Utah is home to five great National Parks – often referred to as Utah’s Mighty 5. They are among the most visited National Parks in the United States. Each is defined by its own unique and spectacular geographic beauty. And each offers a number of hiking opportunities.
Here’s a look at some of the great places to go hiking in Utah’s National Parks.
Utah’s Mighty 5 National Parks
Utah’s Mighty 5 National Parks stretch across the southern half of this western state. They include Zion, Bryce Canyon, Capitol Reef, Canyonlands, and Arches.
Many travelers to Utah will visit all 5 Parks as part of a southern Utah Road trip. They are separated by a total distance of 353 miles, stretching from Zion National Park in southwest Utah to Arches National Park in southeast Utah. I would recommend a minimum of 10 days for road tripping all Five.
The most common gateway cities for reaching these Utah National Parks are Las Vegas and Salt Lake City. Zion is approximately 2.5 hours by car from Las Vegas, and 4 hours from Salt Lake.
As with most popular sites, summertime visits will be very crowded. Spring and Fall will offer fewer crowds and cooler temperatures. The Parks are open year round, but winter temperatures will be cold in all Five, and snow should be expected in several of them.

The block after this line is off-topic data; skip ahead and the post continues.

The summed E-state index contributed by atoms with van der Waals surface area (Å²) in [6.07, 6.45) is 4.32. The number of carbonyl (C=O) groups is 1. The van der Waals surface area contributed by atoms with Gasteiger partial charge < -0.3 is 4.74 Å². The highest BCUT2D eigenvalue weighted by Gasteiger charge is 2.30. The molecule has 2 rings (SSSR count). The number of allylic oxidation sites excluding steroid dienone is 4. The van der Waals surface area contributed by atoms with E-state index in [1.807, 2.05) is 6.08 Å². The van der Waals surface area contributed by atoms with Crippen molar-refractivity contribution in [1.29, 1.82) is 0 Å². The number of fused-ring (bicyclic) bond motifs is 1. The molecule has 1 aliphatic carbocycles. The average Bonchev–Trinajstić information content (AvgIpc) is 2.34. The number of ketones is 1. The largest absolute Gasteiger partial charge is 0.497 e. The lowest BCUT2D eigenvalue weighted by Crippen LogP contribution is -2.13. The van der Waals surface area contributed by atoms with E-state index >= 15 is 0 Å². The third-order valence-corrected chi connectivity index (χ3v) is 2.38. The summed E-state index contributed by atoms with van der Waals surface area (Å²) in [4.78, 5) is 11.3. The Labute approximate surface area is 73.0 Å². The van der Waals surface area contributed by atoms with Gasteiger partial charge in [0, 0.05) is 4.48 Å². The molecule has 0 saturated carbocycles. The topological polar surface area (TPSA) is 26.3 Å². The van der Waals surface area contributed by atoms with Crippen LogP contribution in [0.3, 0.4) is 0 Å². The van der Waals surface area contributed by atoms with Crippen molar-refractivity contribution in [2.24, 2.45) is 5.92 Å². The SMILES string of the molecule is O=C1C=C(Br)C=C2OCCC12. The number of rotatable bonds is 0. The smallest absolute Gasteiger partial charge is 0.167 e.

Great Hiking Trails in Utah’s National Parks
Each one of these great Parks offer multiple hiking opportunities. You’ll find trails to arches, trails through hoodoos, trails along riverbeds next to soaring canyon walls, trails along 2000 foot high ledges with breathtaking views, and trails exploring some of the most unique geography in the United States.
Here’s a quick look at Utah’s National Parks and my favorite hiking trail in each.
Zion National Park
Zion National Park is the most popular of Utah’s Mighty 5 and rated #1 in the entire US by AllTrails.com. It’s known for its majestic sandstone peaks, 4 different scenic drives, and its two world famous hikes – The Narrows and Angels Landing.
The Narrows is a hike through a shallow flowing river as it cuts between narrow soaring sandstone walls. Angels Landing is a hike along a narrow 1500 foot sandstone ridge offering some of the most spectacular views across Zion Canyon.
Zion’s Canyon Overlook Trail
Since the Narrows and Angels Landing aren’t for everyone, and since I’ve personally not hiked either, let’s take a look at the Canyon Overlook Trail – a much easier hike with a huge payoff at the end.
The Canyon Overlook Trail is only 1 mile (1,6km) round trip and is one of the easiest hikes in the Park. It only gains 160 feet in elevation across its length.
This popular trail starts with a series of switchbacks up along the side of a sandstone cliff, before inclining gradually along Zion Canyon’s eastern plateau – towards its edge and the “Overlook”.
While hiking this trail, you’ll walk along several ledges (protected by railing), while admiring the scenery several hundred feet below. You’ll walk through a long recess – carved into the sandstone cliffside – while admiring the nearby sandstone peaks on the opposite side. And ultimately you’ll scramble to the top of Zion Canyon’s tall eastern wall.